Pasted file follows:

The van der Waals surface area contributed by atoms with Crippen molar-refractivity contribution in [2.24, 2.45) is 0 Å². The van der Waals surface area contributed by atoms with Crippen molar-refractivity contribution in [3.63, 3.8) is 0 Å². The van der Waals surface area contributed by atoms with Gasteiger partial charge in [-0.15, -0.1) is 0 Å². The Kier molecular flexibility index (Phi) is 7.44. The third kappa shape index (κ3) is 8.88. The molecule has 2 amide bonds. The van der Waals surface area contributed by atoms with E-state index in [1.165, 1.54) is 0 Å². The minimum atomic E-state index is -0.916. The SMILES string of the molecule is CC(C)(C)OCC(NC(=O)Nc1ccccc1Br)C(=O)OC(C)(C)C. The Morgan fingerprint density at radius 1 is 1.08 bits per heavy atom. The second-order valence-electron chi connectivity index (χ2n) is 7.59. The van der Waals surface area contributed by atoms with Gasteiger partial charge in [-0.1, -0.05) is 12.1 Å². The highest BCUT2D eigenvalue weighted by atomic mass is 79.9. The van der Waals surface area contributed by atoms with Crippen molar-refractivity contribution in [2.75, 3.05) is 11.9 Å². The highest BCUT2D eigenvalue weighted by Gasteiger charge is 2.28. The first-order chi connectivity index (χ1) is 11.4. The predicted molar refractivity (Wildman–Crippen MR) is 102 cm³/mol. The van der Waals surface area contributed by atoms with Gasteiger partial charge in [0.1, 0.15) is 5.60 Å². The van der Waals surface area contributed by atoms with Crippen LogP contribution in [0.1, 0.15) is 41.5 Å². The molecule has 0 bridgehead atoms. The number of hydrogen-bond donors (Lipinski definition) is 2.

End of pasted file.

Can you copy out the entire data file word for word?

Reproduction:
The van der Waals surface area contributed by atoms with Crippen molar-refractivity contribution in [2.24, 2.45) is 0 Å². The van der Waals surface area contributed by atoms with Crippen molar-refractivity contribution in [3.63, 3.8) is 0 Å². The van der Waals surface area contributed by atoms with Gasteiger partial charge in [-0.15, -0.1) is 0 Å². The Kier molecular flexibility index (Phi) is 7.44. The third kappa shape index (κ3) is 8.88. The molecule has 2 amide bonds. The van der Waals surface area contributed by atoms with E-state index in [1.165, 1.54) is 0 Å². The minimum atomic E-state index is -0.916. The SMILES string of the molecule is CC(C)(C)OCC(NC(=O)Nc1ccccc1Br)C(=O)OC(C)(C)C. The Morgan fingerprint density at radius 1 is 1.08 bits per heavy atom. The second-order valence-electron chi connectivity index (χ2n) is 7.59. The van der Waals surface area contributed by atoms with Gasteiger partial charge in [-0.1, -0.05) is 12.1 Å². The highest BCUT2D eigenvalue weighted by atomic mass is 79.9. The van der Waals surface area contributed by atoms with Crippen molar-refractivity contribution in [2.75, 3.05) is 11.9 Å². The highest BCUT2D eigenvalue weighted by Gasteiger charge is 2.28. The first-order chi connectivity index (χ1) is 11.4. The predicted molar refractivity (Wildman–Crippen MR) is 102 cm³/mol. The van der Waals surface area contributed by atoms with Gasteiger partial charge in [0.1, 0.15) is 5.60 Å². The van der Waals surface area contributed by atoms with Crippen LogP contribution in [0.1, 0.15) is 41.5 Å². The molecule has 0 bridgehead atoms. The number of hydrogen-bond donors (Lipinski definition) is 2.